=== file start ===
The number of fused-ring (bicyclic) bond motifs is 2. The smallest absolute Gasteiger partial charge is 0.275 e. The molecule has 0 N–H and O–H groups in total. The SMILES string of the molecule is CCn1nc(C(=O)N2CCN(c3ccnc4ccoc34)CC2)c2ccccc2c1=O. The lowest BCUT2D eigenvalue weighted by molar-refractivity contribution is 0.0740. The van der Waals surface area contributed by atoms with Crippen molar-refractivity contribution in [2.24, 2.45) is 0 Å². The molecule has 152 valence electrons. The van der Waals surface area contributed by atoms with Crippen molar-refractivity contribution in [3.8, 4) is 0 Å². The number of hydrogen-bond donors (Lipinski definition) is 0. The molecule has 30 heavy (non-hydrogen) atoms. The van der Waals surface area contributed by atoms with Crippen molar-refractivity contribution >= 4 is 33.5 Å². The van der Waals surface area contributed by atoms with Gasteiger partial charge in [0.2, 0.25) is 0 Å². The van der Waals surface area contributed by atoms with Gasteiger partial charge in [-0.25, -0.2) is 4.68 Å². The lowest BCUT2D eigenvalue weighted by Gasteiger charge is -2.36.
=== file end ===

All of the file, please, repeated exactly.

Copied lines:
The number of fused-ring (bicyclic) bond motifs is 2. The smallest absolute Gasteiger partial charge is 0.275 e. The molecule has 0 N–H and O–H groups in total. The SMILES string of the molecule is CCn1nc(C(=O)N2CCN(c3ccnc4ccoc34)CC2)c2ccccc2c1=O. The lowest BCUT2D eigenvalue weighted by molar-refractivity contribution is 0.0740. The van der Waals surface area contributed by atoms with Crippen molar-refractivity contribution in [2.24, 2.45) is 0 Å². The molecule has 152 valence electrons. The van der Waals surface area contributed by atoms with Crippen molar-refractivity contribution in [3.8, 4) is 0 Å². The number of hydrogen-bond donors (Lipinski definition) is 0. The molecule has 30 heavy (non-hydrogen) atoms. The van der Waals surface area contributed by atoms with Crippen molar-refractivity contribution >= 4 is 33.5 Å². The van der Waals surface area contributed by atoms with Gasteiger partial charge in [0.2, 0.25) is 0 Å². The van der Waals surface area contributed by atoms with Gasteiger partial charge in [-0.25, -0.2) is 4.68 Å². The lowest BCUT2D eigenvalue weighted by Gasteiger charge is -2.36.